“The very presence of live wildlife in a food store is a recipe for a human health disaster of epic proportions.”
Prophetic words from the Tortoise Trust to Tesco back in 2006 when the conservation group discovered that the UK food retailer was selling live turtles and frogs at its new supermarkets in China.
In addition to spotlighting China’s “scant regard to hygiene at all stages”, the trust attacked Tesco for cruelty to creatures like turtles, which are intelligent enough to understand verbal commands. It was not alone: animal welfare groups put the company under concerted pressure with stories about turtles being suffocated in plastic bags or “dissected alive” for the delectation of Chinese shoppers eager for the freshest possible produce.
Tesco capitulated to the pressure in 2015; something that its US rival Walmart has resisted. The tale is a metaphor, not only for differences in shopping habits and attitudes towards animal welfare, but also for the difficulties that foreign retailers have often experienced trying to break into the Chinese market.
WiC has written about the retail groups that came to China with grand ambitions, only to exit in disappointment a few years later. Tesco was one of the casualties. Despite the accusations of putting profits above animal welfare, the reality is that it wasn’t making much profit at all. In 2014 this prompted it to sell an 80% stake in its operations to China Resources via the creation of a joint venture. Tesco became the junior party: its red, white and blue signage was replaced with the branding of China Resources own Vanguard supermarket chain.
The deal valued Tesco’s 20% stake at HK$4.33 billion ($556 million). Late last month it sold that stake to China Resources for £275 million ($357 million). Tesco said the exit will allow it to “further simplify and focus the business on its core operations” but it also means a writedown of 46% of the value of the joint venture over the past six years.
Like rivals such as Carrefour, Tesco first misread the local mood by building large hypermarkets. It anticipated that shoppers would arrive in cars for their ‘weekly shop’. But there were many more customers who preferred to make quick walks to their local shops or markets for fresh produce a few times a week.
The same realisation saw Carrefour throw in the towel last year. In June it sold an 80% stake in its Chinese operations to Suning.com for €620 million ($690 million) in a deal that valued the China entity at €1.4 billion including debt. The French group was suffering from soaring rents after deciding to lease the land for its stores rather than buy it (see WiC458).
Western retailers that have done better in China have taken a different tack. Walmart and France’s Auchan (which operates a mainland Chinese joint venture with Taiwan’s Ruentex Group) have forged alliances with China’s tech giants to build a more compelling online-offline strategy. Walmart sold its online shopping businesses to JD.com in 2016 in exchange for a small equity stake in the Tencent-affiliated e-commerce platform. Auchan gave up a 36% stake in it Sun Art hypermarket chain to Alibaba in late 2017.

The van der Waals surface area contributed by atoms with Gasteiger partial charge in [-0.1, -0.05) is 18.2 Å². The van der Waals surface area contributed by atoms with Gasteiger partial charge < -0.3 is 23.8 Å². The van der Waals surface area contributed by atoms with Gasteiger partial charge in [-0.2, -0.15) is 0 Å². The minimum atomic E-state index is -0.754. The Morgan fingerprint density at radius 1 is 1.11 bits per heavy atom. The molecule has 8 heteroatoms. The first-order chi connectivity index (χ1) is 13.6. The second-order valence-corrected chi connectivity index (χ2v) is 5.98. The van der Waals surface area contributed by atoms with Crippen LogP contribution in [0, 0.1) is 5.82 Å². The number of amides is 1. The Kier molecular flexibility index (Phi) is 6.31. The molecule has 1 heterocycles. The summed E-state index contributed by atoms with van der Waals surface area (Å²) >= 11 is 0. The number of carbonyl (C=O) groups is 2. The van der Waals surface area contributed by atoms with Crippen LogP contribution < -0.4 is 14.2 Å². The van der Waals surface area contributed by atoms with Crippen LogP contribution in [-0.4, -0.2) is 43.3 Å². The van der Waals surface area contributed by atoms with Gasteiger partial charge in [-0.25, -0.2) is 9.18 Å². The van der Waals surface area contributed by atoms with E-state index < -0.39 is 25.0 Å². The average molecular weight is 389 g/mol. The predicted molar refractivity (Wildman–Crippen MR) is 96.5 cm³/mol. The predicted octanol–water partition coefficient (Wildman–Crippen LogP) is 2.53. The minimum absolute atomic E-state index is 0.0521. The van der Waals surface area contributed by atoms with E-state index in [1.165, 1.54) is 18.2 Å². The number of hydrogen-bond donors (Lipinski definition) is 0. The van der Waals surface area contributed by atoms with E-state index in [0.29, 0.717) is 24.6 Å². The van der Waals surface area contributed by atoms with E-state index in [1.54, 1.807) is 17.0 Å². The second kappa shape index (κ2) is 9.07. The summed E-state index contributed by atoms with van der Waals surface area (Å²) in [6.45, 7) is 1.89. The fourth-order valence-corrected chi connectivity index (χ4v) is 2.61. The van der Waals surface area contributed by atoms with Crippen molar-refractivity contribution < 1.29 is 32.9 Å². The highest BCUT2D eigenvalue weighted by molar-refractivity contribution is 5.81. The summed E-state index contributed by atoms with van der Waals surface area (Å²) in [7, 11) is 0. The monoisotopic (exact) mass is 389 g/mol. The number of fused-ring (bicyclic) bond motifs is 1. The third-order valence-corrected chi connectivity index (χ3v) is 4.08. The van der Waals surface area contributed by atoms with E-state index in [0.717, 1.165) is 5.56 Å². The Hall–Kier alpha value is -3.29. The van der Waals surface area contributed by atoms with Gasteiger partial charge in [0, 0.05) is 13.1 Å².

Germany’s Aldi also dipped a toe into the Chinese market by setting up an online store on Tmall in 2017 to test shopper preferences. It opened its first physical store last June focused on branded products, sold at discount prices. The bestsellers have included wine and beer from Europe.
Another success story has been Costco, which opened its first store in Shanghai last summer. As we wrote in WiC468, the US warehouse chain has been a hit with consumers, who like the lower prices of buying in bulk, topped off by special offers in sought-after items such as bottles of Moutai’s 500-millilitre Feitian brand. Costco announced in February that it has bought the land for another store in the city, not far from Shanghai Disneyland.
Walmart is following a similar strategy, with plans to invest over $1 billion in an enhanced network of physical stores over the next six years. It is also investing heavily in Sam’s Club. Like Costco, these are membership-only clubs, that offer higher-end goods which are harder for local rivals to source.
© ChinTell Ltd. All rights reserved.
Exclusively sponsored by HSBC.
The Week in China website and the weekly magazine publications are owned and maintained by ChinTell Limited, Hong Kong. Neither HSBC nor any member of the HSBC group of companies ("HSBC") endorses the contents and/or is involved in selecting, creating or editing the contents of the Week in China website or the Week in China magazine. The views expressed in these publications are solely the views of ChinTell Limited and do not necessarily reflect the views or investment ideas of HSBC. No responsibility will therefore be assumed by HSBC for the contents of these publications or for the errors or omissions therein.